You may be wondering why I’ve made the decision to step down – and why now? In many ways, this past year – with all the pandemic challenges – was also the LPGA’s most triumphant. We are entering 2021 on a wave of momentum — a strong schedule with record purses, new events/sponsors, double-digit viewership growth, and a talented team that demonstrated exceptional skill, resilience and capability to lead through challenging times.
I simply wouldn’t leave the LPGA if I thought the future was uncertain or not trending straight up. In fact, even after the challenges we faced in 2020, the LPGA has NEVER been more financially secure, deeper in leadership talent, or more anchored by passionate, diverse sponsors from all around the world. The LPGA is poised for even greater heights; and as such, I’m excited to hand the baton to the next leader and become their biggest supporter.
One of the hardest jobs of a leader is to know when their work is done. If the covid-19 pandemic taught me anything, it was that the LPGA executive staff has full control of our business and is capable of incredible things. We have leaders who are visionary, compassionate, collaborative and humble. You may not agree with every decision they make, but they have led our Association to new heights virtually every year.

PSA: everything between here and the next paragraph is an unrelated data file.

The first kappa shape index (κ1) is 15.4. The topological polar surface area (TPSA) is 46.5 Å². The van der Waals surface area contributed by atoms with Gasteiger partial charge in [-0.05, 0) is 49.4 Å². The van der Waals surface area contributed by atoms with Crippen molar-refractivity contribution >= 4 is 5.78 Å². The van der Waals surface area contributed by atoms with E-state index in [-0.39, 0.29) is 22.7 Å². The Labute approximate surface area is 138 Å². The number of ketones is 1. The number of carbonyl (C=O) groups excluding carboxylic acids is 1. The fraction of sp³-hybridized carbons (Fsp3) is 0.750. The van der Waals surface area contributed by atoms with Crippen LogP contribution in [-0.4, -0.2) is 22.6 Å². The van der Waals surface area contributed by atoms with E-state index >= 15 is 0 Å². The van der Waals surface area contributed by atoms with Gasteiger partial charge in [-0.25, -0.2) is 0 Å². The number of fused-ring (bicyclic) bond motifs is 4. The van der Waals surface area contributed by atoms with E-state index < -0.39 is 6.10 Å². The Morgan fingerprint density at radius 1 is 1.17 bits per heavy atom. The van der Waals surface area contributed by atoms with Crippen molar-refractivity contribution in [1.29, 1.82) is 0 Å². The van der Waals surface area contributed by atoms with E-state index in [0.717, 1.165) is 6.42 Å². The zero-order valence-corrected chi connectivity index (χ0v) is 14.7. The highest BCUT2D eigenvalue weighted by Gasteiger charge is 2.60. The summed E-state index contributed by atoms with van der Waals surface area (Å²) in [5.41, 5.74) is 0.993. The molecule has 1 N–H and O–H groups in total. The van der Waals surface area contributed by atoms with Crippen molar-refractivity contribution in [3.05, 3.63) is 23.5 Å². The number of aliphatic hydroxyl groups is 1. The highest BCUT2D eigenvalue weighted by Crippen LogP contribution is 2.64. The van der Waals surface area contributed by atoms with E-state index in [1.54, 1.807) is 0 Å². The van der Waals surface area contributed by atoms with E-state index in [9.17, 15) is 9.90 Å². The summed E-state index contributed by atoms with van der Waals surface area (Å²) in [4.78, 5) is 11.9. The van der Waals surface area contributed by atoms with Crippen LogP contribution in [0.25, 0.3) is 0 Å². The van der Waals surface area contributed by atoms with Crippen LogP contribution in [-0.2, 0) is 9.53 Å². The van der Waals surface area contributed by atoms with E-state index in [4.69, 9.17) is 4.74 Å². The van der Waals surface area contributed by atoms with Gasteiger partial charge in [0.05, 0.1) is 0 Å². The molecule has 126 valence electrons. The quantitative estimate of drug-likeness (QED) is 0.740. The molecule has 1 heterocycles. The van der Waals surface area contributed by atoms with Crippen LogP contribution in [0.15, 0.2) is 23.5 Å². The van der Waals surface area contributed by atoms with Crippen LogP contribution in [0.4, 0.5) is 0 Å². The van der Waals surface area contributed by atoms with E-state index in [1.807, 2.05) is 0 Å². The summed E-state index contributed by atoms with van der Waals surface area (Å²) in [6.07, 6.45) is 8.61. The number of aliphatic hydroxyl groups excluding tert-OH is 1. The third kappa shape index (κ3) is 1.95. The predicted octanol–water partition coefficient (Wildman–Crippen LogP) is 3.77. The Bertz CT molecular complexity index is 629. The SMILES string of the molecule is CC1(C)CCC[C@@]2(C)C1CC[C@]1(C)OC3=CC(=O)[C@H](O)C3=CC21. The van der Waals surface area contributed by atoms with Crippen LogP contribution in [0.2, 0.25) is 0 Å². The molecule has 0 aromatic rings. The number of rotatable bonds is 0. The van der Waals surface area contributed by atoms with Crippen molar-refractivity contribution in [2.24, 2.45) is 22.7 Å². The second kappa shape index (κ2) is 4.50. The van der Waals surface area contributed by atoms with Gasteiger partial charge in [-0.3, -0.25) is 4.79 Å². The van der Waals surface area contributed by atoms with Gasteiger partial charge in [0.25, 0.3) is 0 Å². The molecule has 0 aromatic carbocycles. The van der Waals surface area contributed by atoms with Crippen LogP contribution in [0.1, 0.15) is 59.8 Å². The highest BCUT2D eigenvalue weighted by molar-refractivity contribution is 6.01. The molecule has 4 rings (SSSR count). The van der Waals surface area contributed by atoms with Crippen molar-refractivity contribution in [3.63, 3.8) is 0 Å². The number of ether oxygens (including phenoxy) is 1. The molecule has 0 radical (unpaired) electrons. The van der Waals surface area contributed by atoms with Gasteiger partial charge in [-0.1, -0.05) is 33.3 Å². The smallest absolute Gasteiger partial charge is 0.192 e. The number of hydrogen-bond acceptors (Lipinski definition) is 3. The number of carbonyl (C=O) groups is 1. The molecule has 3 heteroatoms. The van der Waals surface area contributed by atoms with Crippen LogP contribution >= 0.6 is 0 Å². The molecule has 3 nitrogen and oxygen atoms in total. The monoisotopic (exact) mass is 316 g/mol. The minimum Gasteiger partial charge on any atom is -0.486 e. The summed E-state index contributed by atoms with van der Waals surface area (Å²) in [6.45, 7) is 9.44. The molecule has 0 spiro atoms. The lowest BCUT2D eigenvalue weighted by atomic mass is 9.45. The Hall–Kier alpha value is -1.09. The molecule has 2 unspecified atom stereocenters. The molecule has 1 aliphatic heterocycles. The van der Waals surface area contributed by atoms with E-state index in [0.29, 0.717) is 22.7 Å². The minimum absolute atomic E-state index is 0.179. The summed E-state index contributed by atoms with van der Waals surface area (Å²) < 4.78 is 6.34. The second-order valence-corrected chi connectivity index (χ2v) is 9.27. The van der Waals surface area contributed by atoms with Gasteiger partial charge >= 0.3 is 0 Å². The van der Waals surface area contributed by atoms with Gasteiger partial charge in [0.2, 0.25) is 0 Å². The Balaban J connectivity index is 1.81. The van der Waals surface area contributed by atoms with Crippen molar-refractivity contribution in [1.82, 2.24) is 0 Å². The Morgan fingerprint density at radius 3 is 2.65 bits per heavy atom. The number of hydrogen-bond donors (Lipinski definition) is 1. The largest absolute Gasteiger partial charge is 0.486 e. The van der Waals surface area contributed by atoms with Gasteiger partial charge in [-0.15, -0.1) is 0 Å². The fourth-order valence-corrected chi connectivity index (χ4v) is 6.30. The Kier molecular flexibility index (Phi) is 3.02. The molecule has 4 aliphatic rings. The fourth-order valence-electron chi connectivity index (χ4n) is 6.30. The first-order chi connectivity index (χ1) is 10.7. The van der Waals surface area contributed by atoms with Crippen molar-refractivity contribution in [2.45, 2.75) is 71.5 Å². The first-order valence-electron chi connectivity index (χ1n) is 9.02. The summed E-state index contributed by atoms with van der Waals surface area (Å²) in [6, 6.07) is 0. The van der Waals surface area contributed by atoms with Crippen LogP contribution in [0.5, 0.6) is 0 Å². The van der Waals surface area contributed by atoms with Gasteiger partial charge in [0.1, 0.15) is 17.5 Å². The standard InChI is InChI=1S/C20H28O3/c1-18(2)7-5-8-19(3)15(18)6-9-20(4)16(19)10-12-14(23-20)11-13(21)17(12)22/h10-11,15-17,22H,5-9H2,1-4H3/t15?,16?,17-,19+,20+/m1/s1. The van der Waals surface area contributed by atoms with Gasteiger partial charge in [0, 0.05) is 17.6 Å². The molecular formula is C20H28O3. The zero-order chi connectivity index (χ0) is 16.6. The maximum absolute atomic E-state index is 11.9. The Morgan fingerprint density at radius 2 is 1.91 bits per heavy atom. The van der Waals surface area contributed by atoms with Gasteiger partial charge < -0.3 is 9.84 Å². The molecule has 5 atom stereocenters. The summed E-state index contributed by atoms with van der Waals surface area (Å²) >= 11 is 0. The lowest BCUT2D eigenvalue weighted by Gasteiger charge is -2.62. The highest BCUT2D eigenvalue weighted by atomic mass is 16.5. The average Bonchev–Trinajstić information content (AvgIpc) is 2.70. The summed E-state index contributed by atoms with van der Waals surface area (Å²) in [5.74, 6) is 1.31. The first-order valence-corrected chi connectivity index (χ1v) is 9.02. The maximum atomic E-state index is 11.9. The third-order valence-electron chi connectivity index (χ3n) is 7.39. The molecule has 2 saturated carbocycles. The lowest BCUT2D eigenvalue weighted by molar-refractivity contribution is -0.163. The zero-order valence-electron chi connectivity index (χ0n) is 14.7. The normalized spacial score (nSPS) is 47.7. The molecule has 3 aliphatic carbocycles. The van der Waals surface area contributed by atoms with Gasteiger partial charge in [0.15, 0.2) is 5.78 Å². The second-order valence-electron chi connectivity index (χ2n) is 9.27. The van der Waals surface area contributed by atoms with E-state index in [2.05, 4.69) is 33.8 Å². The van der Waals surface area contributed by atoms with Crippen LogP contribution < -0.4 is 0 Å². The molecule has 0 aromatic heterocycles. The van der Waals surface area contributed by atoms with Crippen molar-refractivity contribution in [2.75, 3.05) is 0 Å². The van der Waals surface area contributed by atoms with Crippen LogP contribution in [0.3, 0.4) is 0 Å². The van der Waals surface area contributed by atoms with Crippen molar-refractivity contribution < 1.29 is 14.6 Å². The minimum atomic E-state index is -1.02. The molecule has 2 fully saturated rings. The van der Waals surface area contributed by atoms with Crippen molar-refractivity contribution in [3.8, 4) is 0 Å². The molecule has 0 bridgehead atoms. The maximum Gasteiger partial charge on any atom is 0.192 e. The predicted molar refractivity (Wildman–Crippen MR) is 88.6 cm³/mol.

You all know I love this place and what we stand for.That won’t change!! I love our athletes, our teachers, our amateurs, our staff, and our incredible sponsors that have driven this decade of unprecedented growth.
I’m honored that you allowed me to lead us, speak for us, and build the most talented staff and strongest tour in LPGA history. And, while the role of Commissioner is to be the voice of our Association, you – our members and staff – are the LPGA’s heart and soul (and always will be).
I’m not leaving tomorrow, as I want to be sure that our Board of Directors has plenty of time to pursue a comprehensive process for identifying and on-boarding the next LPGA Commissioner. The Board will likely share their thoughts on a full search process (both internal candidates and those that will certainly emerge from outside the organization) in the coming weeks.
There are many people I’ll need to thank as I transition out of the LPGA – but I wanted you to know that YOU are the reason I came to work every day. YOU drove me to be better and push for more. I’m a people-person (you all know that), and the LPGA surrounded me with the best people I’ve ever known. Most importantly, we’re a family – one in which I will always consider myself a part of.
I wanted you to hear this news from me (directly), because I consider each of you my friend. We’ll have the opportunity for a proper farewell when the time comes. Until then, please know that you have touched my heart and become friends and teammates I will cherish for a lifetime!
Never stop Acting Like Founders!!